Tooth decay is preventable. Through proper dental care, cavities and gingivitis can be minimized, if not prevented. The reality is that such dental health issues are still a problem worldwide.
The World Health Organisation (WHO) website states:
- Worldwide, 60-90% of school children and nearly 100% of adults have dental cavities.
- Globally, about 30% of people aged 65-74 have no natural teeth.
- Oral disease in children and adults is higher among poor and disadvantaged population groups.
To treat cavities, the dentist's option is to repair (recoverable) tooth with dental fillings. Once filled, the damaged tooth is restored to its shape and function. However, dental fillings come with its share of problems.
A study in 2015 - conducted by researchers from the Nordic Institute of Dental Materials in Oslo, Norway - and published in the Journal of Dentistry found that filling methods applied by dentists can affect neighbouring teeth. After examining over 700 tooth surfaces, the researched found that after a few years, 34 percent of adjacent tooth surfaces have shown signs of decay.
Researchers concluded that together with the patient's lack of knowledge on post-filling tooth care, the dentist's method of application compromises teeth.
The type of filling is also to blame, with silver amalgam fillings as the main culprit. First, dentists would have to carve the tooth to place the fillings and second, silver fillings expand and contract to heat and cold, causing cracks and tiny fractures on the treated (and nearby) teeth.
To avoid these and other health complications caused by mercury from silver fillings composites are recommended.
Fillings - as stressed by the researchers - is not the perfect treatment. The material used and the dentist's skill has to be taken into consideration. However, as we wait for future dental developments and treatments, it is still the most effective route to repairing the cavity-damaged tooth. Patients should also be taught that treatment does not end as soon as they step out of the dental office. People should also know the basics of proper dental care: brushing, flossing, regular dental visits, and a balanced diet - all help keep a set of healthy teeth.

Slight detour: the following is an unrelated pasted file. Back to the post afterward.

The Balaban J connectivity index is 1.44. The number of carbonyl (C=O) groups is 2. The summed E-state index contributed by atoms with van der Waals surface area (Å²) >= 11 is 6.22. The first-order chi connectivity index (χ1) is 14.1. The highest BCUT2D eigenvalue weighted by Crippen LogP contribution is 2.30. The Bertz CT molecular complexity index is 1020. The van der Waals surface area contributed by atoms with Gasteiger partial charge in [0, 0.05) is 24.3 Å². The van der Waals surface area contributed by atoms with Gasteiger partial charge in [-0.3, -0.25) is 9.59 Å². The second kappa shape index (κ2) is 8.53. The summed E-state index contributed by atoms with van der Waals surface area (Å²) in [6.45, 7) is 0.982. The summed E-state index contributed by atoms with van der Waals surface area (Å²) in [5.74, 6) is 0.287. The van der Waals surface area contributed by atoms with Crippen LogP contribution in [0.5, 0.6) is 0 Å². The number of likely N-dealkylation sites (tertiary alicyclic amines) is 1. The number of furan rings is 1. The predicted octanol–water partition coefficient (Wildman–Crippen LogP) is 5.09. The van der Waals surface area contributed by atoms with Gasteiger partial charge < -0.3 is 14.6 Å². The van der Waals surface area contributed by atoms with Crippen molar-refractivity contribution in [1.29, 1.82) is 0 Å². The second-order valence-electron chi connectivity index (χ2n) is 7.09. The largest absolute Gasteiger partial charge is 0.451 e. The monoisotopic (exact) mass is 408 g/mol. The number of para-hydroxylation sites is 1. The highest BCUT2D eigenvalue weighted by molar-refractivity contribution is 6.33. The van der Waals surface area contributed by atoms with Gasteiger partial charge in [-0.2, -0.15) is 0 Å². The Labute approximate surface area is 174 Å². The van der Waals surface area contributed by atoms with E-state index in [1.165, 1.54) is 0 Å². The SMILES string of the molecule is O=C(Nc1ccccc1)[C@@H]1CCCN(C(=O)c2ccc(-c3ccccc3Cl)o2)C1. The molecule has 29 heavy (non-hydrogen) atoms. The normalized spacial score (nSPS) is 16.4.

Dental visits are important. Getting regular dental check-ups is part and parcel of maintaining overall health. When you go to the dentist, it is helpful and time-saving to come prepared with a set of questions (or observations) to ask your dentist.
So when you drop by for a check-up or treatment, here are major pointers to keep in mind.
Express your concerns clearly. Does your gum bleed when you brush? Do you feel pain when drinking cold or hot drinks? Make a note of the symptoms and relate them to your dentist.
Share your medical history. Any dental office should have an updated medical record of their patients. Certain illnesses or medicines (including vitamins and supplements) can cause complications with some procedures or prescribed meds. Also, sometimes it could help to share your dietary habits. Are you a vegetarian or a raw foodist? Do you love sweets? These things may seem negligible but it will help draw a clear picture of your overall dental health.
Do not be afraid to ask about the pros and cons of treatments. Remember that you have rights and as a patient, you have the right to be informed of treatment options. Your dentist should be able to discuss the side-effects and benefits of a suggested procedure. You shouldn't agree to a treatment unless you have all the information that you need.
Inquire about low-cost options. Don't be shy. When your finances are limited, inquire about affordable alternatives.
Ask for dental health tips. After a check-up or dental procedure, don't forget to ask your dentist for maintenance tips or anything related to oral health care. Even if it seems that your dental regimen is sufficient, there could be something you missed out and it is recommended that you always ask the pros for advice.
There you have it. Make the most out of your next dental visit.
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